In our study, a pre-intervention analysis of gender differences towards three subscales of the RIPLS inventory has highlighted a better understanding of female students for TC than male students. In contrast, male students’ readiness for PR was significantly higher than female students. Similarly, the subgroup analysis of the students’ perceptions from three colleges has shown significantly more readiness for TC among the CoM female students than males. By and large, we did not find a significant difference in opinions of male and female students from CHS and CDM. In the study by Falk et al., the authors have deduced that male students from different programs were slightly, but significantly, less positive than female students during an interprofessional training ward course [24]. The authors have argued that gender should be considered during interprofessional clinical training as well as during the development of IPE curricula. Using simulation sessions in an IPE climate, Tamás et al., have reported that female students showed better communication skills and teamwork than their male counterparts [25]. Furthermore, the investigators have maintained that simulation scenarios were more inspirational and motivating for female participants. These findings of gender differences in attitudes towards IPE closely articulate with our findings, which may reflect a stereotype difference in the approach towards IPE and collaborative practice. Literature has not provided a logical justification for such gender differences. However, in institutions with a dominant gender representation, such findings may be of significance for the implementation of the IPE curriculum.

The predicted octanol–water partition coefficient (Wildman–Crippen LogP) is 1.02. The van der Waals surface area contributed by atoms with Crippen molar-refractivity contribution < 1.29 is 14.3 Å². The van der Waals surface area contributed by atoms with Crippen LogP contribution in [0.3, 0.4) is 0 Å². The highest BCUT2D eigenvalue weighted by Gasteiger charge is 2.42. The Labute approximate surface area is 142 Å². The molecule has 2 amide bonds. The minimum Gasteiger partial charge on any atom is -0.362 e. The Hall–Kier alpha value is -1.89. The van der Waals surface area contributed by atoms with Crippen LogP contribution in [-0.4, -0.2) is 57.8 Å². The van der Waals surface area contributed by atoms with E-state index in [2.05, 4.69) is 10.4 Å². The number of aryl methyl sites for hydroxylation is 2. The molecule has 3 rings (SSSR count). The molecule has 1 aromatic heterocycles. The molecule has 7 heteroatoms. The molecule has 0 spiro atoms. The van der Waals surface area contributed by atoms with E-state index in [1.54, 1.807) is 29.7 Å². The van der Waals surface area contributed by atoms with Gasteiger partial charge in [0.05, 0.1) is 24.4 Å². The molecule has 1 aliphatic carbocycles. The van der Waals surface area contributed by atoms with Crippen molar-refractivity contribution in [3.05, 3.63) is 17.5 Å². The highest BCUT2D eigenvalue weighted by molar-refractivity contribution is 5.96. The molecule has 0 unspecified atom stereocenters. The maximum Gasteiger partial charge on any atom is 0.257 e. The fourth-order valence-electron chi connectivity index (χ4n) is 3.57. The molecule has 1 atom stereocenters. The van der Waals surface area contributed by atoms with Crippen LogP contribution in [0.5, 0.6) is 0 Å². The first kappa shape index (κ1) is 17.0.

Overall, we have found that senior students’ readiness to accept PR was significantly higher than junior students. This finding is at par with the evolutionary phases and progressive maturity that medical students attain during their educational journey. MacDonald et al., have investigated the degree of knowledge about the role of others in an IPE atmosphere and have introduced a set of behavioural indicators that can facilitate educators in evaluating students in IPE courses [26]. These behavioural indicators for the interprofessional competency include a recognition of professional territories when the scope of one’s profession ends and another’s begins, resolving misconceptions, and respecting others’ roles during collaborative efforts. Recognition of distinct professional roles and identities among a team of diverse healthcare professionals is also crucial for an ideal environment of IPE [27].